Exodus 15:11 and Reflections on the Meaning of Holy

Posted: April 23, 2015 in Uncategorized

Traditionally called the Song of Moses, Exodus 15:1–18 records the praises of Moses offered to Yahweh. These praises are offered as a result of Yahweh delivering Israel from Egypt.

After Yahweh unleashes ten plagues, the Egyptian Pharaoh is moved to release God’s people. Yet, he regrets his decision and gathers his army to pursue the Israelites (14:5­–9). The Egyptians pursue the Israelites to the Red Sea and all hope seems lost. The people of Israel are facing an enemy they cannot defeat as the ocean lies behind them and the Egyptian army stands in front of them. However, Yahweh of Hosts is fighting for his people. In Exodus 14, the Lord parts the seas and leads Israel through on dry ground. When the Egyptians pursue Israel, God clogs their chariot wheels (14:25) and ultimately drowns them in the waters.

In this event God displayed his power and faithfully redeemed his people. He had conquered Israel’s enemies and brought his people safely through the waters of judgment. Now, looking upon the mighty redemptive act of God, Moses sings a new song. He sings a song that praises his redeemer and celebrates his faithfulness to his covenant people.

In verse 11 Moses asks, “Who is like you, O LORD, among the gods? Who is like you…” (15:11a)? The implied answer is that no one is like Yahweh. He is utterly unique. The so-called other “gods” are to be compared to one who is “majestic in holiness, awesome in glorious deeds, and doing wonders” (15:11b). This holiness, awesomeness, and wonder working power are what make Yahweh unique and set-apart from the gods of the Egyptians.

Brevard Childs, in his commentary on Exodus, makes an important observation concerning this passage:

The second part of the hymn begins in vs. 13. Not only is there a marked change in content with no further specific reference in the hymn to the sea, but v. 13 offers an interpretation of the events which have preceded by its choice of vocabulary…It was through this event that Israel was redeemed to become the people of God.

Childs observes that the Exodus event is meant to bring God and his people together. What other god has ever acted in this way? In Deuteronomy 4:34 Moses reflects on this event and asks, “has any god ever attempted to go and take a nation for himself from the midst of another nation, by trials, by signs, by wonders, and by war, by a mighty hand and an outstretched arm, and by great deeds of terror, all of which the LORD your God did for you in Egypt before your eyes?” This is an obvious reference to the Exodus event and Moses asks the rhetorical question in 15:11 in light of God’s deliverance of Israel. That is, God’s “majestic holiness” likely points to the devotion God has towards his covenant people. This devotion moves Moses to sing of Yahweh’s utter uniqueness.

God is not like the other gods precisely because he has saved his people and brought them to himself. They will move to Sinai and meet him on the mountain (cf. Exodus 19). The context does include the idea of distinction. There are no other gods like Yahweh. He is utterly unique. Yet, if Peter Gentry is right in arguing that the meaning of holiness is basically “consecration” or “devotion,” then the phrase “majestic in holiness” seems to be a reference to God’s commitment to the descendants of  Abraham (cf. Gen. 12).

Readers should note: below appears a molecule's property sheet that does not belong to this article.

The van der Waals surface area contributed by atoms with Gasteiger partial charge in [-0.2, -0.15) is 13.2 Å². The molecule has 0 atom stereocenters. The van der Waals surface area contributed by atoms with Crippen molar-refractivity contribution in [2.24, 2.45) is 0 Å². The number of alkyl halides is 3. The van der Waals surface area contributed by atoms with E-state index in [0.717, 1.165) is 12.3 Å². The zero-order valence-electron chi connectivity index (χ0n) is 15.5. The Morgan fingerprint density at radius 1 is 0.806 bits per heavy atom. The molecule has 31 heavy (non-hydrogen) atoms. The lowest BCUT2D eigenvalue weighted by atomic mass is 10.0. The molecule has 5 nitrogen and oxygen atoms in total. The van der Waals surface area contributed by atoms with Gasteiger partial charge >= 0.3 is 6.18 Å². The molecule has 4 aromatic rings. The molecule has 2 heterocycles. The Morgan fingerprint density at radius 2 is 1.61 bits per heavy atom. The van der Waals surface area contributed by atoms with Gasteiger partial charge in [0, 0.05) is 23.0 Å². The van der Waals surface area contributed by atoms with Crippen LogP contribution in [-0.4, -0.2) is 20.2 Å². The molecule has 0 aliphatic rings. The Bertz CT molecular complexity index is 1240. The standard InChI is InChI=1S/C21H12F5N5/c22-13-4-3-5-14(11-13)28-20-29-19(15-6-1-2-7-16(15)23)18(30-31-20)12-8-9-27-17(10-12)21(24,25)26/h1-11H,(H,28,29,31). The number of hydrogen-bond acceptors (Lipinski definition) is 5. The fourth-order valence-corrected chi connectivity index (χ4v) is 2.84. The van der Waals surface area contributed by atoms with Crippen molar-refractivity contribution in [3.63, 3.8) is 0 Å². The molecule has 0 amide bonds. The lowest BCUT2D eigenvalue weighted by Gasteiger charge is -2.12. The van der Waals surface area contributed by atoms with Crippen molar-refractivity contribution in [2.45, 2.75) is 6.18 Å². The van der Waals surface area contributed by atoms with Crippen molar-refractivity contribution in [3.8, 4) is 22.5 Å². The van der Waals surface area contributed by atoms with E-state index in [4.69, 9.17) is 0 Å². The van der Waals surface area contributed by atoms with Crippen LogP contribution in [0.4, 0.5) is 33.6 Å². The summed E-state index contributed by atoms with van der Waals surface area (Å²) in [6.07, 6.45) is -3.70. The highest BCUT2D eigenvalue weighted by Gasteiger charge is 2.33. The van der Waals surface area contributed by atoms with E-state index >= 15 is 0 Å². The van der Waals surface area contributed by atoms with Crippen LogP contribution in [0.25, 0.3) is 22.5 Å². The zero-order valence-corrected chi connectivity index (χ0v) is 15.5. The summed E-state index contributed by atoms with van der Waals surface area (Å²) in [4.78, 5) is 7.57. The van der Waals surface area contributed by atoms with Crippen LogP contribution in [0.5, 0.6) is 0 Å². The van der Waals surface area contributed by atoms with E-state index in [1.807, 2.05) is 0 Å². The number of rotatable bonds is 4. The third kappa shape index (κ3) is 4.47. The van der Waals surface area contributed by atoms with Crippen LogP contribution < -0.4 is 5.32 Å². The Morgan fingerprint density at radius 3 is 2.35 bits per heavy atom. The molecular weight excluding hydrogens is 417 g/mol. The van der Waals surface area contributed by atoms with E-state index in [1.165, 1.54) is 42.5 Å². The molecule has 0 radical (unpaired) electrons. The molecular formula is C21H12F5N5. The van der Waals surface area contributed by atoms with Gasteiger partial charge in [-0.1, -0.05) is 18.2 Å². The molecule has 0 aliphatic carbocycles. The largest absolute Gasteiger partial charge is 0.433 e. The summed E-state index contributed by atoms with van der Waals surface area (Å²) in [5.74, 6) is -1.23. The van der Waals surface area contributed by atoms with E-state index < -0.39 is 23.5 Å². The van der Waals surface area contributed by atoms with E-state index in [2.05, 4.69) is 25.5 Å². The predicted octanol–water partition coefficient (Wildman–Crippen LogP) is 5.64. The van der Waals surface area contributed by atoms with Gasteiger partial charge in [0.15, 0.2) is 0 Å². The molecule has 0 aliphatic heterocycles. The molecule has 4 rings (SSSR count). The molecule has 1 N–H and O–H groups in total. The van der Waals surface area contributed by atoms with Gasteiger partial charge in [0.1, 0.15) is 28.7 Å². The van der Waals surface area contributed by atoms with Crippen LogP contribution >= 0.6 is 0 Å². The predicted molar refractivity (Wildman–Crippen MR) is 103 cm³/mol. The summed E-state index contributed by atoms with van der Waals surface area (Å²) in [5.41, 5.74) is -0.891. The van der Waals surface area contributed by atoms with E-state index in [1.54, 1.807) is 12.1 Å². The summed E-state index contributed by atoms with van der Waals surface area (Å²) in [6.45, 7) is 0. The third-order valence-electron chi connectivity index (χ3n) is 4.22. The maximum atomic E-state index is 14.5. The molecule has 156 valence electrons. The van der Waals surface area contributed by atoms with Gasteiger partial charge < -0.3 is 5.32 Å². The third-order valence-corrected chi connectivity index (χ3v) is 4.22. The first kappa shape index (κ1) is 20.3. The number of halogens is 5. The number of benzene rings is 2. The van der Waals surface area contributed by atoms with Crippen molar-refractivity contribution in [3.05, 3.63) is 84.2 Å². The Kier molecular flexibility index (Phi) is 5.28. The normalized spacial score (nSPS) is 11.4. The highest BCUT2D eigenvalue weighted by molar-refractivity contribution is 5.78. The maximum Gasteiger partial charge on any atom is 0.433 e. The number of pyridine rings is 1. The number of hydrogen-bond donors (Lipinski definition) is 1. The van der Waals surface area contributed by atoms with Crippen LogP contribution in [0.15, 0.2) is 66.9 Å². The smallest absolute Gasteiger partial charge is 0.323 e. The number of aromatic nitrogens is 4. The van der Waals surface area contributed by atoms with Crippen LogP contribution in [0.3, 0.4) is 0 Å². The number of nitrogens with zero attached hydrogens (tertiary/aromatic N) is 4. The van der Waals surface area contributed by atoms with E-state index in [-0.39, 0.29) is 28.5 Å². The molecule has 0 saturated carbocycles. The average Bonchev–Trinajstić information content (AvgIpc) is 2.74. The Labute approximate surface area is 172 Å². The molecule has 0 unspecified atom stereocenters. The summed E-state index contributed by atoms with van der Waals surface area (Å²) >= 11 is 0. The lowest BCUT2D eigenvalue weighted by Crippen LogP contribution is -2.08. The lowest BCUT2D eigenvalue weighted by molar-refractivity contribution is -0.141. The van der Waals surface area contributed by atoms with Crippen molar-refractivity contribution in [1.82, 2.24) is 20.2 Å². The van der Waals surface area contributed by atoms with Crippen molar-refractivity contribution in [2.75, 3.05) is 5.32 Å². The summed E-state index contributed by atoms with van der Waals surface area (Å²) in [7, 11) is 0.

Holiness as Consecration or Devotion

Could it be that God’s holiness (i.e. consecration or devotion) is a reason that Moses includes the comparative question in his song? To state it differently, God’s “majestic holiness” is what makes God unique among the so-called pantheon of gods. In this view, holiness is not defined as set-apartness, but as something else. This “something else” results in being set-apart.

The context seems helpful at this point. Moses is praising Yahweh for his display of power in delivering Israel from Egypt. Though holiness is often defined as moral purity, notions of moral purity seem absent from the song altogether. What of the idea of transcendence which is commonly placed under the definition of holy? Again, though the Bible clearly teaches that God is far above creation, high and lifted up (Isa. 6:3), this is not the focus of Moses’ Song. Instead, God has condescended; he has broken into history, graciously and powerfully acting on behalf of Israel. For what purpose has Yahweh acted? So that he can “bring them in and plant them on [his] own mountain, the place…which [he has] made for [their] abode, the sanctuary…which [his] hands have established” (Ex. 15:17). In short, he has delivered them from Egypt and brought them to himself.

God had chosen Abraham and his descendants. The offspring of Abraham are Yahweh’s covenant people. At the beginning of the book of Exodus the reader finds Israel living under the oppression of the Egyptians. God’s people cry out to him, calling for their God to remember his promise to Abraham. Yahweh hears their cries and responds. He is devoted to his people and demonstrates his devotion by delivering them from Egypt. God is holy. That is, he is consecrated, or devoted, to his people and his glory.

This devotion is what makes Yahweh utterly unique. He is clearly separate from other so-called gods.

For now, at least in my mind, Exodus 15:11 seems to offer a bit of support for understanding holy as “consecration” or “devotion.”


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